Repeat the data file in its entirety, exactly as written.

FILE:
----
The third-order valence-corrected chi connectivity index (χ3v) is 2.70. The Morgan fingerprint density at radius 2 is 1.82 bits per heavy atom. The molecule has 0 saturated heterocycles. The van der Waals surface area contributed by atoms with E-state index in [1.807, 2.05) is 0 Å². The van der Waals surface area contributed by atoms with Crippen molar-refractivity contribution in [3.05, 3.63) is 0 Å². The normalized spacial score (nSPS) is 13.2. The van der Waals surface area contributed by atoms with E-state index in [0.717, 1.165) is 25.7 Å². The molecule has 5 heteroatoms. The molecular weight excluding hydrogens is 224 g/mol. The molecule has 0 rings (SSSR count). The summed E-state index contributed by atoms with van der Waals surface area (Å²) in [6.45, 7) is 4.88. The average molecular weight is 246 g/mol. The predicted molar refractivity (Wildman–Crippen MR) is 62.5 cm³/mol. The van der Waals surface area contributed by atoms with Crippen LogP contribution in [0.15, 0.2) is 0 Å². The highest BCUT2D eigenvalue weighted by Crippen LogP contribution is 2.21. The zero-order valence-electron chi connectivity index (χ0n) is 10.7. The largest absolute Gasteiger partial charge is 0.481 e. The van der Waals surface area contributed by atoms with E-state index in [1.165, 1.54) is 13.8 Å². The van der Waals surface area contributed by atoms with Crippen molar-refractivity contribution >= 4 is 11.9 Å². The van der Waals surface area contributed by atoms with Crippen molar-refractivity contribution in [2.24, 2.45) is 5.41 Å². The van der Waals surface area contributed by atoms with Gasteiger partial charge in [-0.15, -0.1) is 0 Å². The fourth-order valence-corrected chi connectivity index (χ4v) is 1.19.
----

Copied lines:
The third-order valence-corrected chi connectivity index (χ3v) is 2.70. The Morgan fingerprint density at radius 2 is 1.82 bits per heavy atom. The molecule has 0 saturated heterocycles. The van der Waals surface area contributed by atoms with E-state index in [1.807, 2.05) is 0 Å². The van der Waals surface area contributed by atoms with Crippen molar-refractivity contribution in [3.05, 3.63) is 0 Å². The normalized spacial score (nSPS) is 13.2. The van der Waals surface area contributed by atoms with E-state index in [0.717, 1.165) is 25.7 Å². The molecule has 5 heteroatoms. The molecular weight excluding hydrogens is 224 g/mol. The molecule has 0 rings (SSSR count). The summed E-state index contributed by atoms with van der Waals surface area (Å²) in [6.45, 7) is 4.88. The average molecular weight is 246 g/mol. The predicted molar refractivity (Wildman–Crippen MR) is 62.5 cm³/mol. The van der Waals surface area contributed by atoms with Crippen LogP contribution in [0.15, 0.2) is 0 Å². The highest BCUT2D eigenvalue weighted by Crippen LogP contribution is 2.21. The zero-order valence-electron chi connectivity index (χ0n) is 10.7. The largest absolute Gasteiger partial charge is 0.481 e. The van der Waals surface area contributed by atoms with E-state index in [1.165, 1.54) is 13.8 Å². The van der Waals surface area contributed by atoms with Crippen molar-refractivity contribution >= 4 is 11.9 Å². The van der Waals surface area contributed by atoms with Crippen molar-refractivity contribution in [2.24, 2.45) is 5.41 Å². The van der Waals surface area contributed by atoms with Gasteiger partial charge in [-0.15, -0.1) is 0 Å². The fourth-order valence-corrected chi connectivity index (χ4v) is 1.19.